Archive for the ‘classes’ Category

Cars and Japan

Wednesday, May 9th, 2007

So my friend Chris did his presentation about cars.

It was cool.

Japan is an interesting place to find car culture. There is no need for cars here. The public transportation system is awesome and allows you to get anywhere you want to go within a reasonable amount of time.
So, why do people want cars?
According to Chris, people want cars, not because they are useful for something, or they need to commute or whatever. It is because they want to be a car owning person.
There are many people in Japan who, having bought a car, proceed to leave it in what passes for a driveway. Most people who own cars probably don’t use them much. Which makes sense with the public transit an all. Interesting.

Cars are expensive in Japan

First, you need a driver’s license. these cost ~$3000, because, like I said, cars are not needed–they are a luxury item. Makes sense doesn’t it?

Then, before you can buy a car, you need a place to park it. Garages at home, unless they were there before are not such a great choice. Why? Because the taxes for building a garage are the same as for building a house, garages are expensive.

Like I said, interesting.


Self, A Useful Abstraction

Monday, February 26th, 2007

Today in Zen, before Kenney kicked me out because she was covering material she covered in Religion in Japan, we talked about Non-Self, one of the most important ideas in Buddhism. As you know, after the Buddha came up with all that about suffering and how it was escapable, he became a selfless teacher. But selfless means more than altruistic. In this case, Non-Self.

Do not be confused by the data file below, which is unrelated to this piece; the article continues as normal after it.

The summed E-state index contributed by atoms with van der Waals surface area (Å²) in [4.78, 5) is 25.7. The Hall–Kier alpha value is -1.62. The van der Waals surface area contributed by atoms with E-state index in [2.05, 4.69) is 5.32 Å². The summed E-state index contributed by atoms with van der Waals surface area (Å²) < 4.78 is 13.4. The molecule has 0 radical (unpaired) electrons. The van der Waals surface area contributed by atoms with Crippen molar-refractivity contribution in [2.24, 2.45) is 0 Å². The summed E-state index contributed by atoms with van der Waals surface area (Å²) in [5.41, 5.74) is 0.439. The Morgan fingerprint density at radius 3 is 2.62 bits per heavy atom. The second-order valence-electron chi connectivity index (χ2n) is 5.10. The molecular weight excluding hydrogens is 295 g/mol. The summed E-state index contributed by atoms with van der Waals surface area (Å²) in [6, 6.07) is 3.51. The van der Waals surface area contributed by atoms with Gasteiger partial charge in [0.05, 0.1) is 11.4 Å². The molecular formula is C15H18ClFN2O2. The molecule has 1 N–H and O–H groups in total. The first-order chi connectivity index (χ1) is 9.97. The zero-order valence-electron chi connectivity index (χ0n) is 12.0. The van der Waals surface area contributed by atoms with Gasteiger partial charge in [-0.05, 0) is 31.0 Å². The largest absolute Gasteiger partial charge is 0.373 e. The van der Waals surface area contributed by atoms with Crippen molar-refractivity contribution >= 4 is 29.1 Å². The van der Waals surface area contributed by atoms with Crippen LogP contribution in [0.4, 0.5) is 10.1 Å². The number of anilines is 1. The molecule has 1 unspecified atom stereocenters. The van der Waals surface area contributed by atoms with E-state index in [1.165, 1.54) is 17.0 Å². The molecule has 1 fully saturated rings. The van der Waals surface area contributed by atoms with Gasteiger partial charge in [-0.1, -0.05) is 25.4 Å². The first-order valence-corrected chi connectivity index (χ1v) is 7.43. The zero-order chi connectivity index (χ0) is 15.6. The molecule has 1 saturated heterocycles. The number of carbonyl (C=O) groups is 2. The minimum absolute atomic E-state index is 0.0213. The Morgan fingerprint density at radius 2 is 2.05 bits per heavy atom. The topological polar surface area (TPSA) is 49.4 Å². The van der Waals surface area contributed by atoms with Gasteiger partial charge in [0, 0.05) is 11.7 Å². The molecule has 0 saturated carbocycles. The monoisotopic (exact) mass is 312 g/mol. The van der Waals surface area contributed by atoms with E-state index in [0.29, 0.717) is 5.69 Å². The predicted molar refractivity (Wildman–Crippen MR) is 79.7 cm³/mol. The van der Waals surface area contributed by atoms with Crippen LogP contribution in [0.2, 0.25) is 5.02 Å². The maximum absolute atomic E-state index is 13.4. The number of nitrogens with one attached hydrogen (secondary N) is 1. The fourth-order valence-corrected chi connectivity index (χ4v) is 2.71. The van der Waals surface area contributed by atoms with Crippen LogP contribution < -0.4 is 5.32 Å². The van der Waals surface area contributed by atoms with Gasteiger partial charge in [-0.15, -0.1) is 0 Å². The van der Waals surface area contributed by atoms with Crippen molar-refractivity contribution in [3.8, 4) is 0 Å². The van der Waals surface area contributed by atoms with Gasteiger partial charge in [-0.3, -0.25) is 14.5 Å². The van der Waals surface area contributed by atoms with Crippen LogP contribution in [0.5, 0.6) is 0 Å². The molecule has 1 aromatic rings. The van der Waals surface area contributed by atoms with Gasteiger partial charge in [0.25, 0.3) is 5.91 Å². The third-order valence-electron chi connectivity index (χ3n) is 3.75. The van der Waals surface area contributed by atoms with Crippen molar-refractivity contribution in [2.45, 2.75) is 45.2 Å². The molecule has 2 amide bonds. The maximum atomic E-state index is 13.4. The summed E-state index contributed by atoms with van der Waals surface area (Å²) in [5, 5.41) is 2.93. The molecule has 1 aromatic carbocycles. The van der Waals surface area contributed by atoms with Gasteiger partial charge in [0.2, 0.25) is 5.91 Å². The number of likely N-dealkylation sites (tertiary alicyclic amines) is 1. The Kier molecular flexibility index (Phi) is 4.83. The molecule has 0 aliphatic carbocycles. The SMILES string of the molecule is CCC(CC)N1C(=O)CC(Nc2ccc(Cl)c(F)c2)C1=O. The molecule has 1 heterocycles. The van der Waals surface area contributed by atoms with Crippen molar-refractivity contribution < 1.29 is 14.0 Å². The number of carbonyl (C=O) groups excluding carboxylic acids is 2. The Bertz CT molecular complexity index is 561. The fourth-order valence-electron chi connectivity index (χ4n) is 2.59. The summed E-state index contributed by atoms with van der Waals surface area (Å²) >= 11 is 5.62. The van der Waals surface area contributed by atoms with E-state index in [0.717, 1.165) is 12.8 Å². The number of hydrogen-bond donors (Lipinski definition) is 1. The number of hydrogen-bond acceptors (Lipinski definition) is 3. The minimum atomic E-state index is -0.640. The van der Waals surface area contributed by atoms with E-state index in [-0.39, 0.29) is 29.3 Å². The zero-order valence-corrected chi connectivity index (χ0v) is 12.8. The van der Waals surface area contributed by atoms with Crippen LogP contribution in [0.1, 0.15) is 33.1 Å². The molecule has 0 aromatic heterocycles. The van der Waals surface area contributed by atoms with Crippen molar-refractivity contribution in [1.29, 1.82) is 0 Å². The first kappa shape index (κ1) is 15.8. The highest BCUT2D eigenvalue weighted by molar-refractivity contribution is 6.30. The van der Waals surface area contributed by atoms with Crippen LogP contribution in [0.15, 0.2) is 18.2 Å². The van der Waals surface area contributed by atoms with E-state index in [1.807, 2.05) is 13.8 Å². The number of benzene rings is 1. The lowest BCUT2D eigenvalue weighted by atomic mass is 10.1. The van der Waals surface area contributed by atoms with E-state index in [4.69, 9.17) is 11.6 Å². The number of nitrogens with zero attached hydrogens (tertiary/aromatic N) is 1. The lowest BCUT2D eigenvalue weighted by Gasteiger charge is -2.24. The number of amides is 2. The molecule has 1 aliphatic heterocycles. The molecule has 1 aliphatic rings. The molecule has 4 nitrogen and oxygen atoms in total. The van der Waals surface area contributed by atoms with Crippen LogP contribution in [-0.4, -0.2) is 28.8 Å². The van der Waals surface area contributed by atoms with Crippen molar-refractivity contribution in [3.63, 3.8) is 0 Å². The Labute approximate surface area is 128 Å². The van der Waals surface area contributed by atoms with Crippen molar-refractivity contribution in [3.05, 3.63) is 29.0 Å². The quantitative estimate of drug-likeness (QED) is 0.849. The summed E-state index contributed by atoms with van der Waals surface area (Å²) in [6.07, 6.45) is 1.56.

I used the word abstraction in the title because I am a student of computer science and abstraction is what we do, more or less. Self is an abstraction, it takes a complex system, say the brain( reptile, and the other later bits), the body, and mind(the patterns in the brain) and makes it seem like it is one entity. I think that this is a useful thing. Thinking and being aware of all the connections of those subsystems takes a lot of time and energy, so it is simpler just to roll it into one idea.

The same is true of many things like cars, computers, skyscrapers, etc. (more…)

Problems with Modern Japanese History and Politics

Tuesday, January 30th, 2007

I signed up for this class because it sounded interesting. That and I need some social science credits. It was late in the day, but at the time I didn’t really pay attention to that. Honestly, those sort of things are not important to me.

So, I went to the first class and imagine to my surprise that the class is not what the syllabus says, not exactly. The class is a fieldwork exercise kind of like a graduate level class, where the students pick some topic dealling with the people of Japan, get their feet wet, talk to people, have experiences, and then write it up. It sounds like this class could be the most interesting, hardest class I have taken at the uni thus far.

At this point I don’t really know what I want to do for it. We can form into groups, so I think that I will come up with some ideas by friday, and if none of them are workable maybe I will just join up with someone else’s project.

I am really looking forward to starting on something–I dunno what yet though.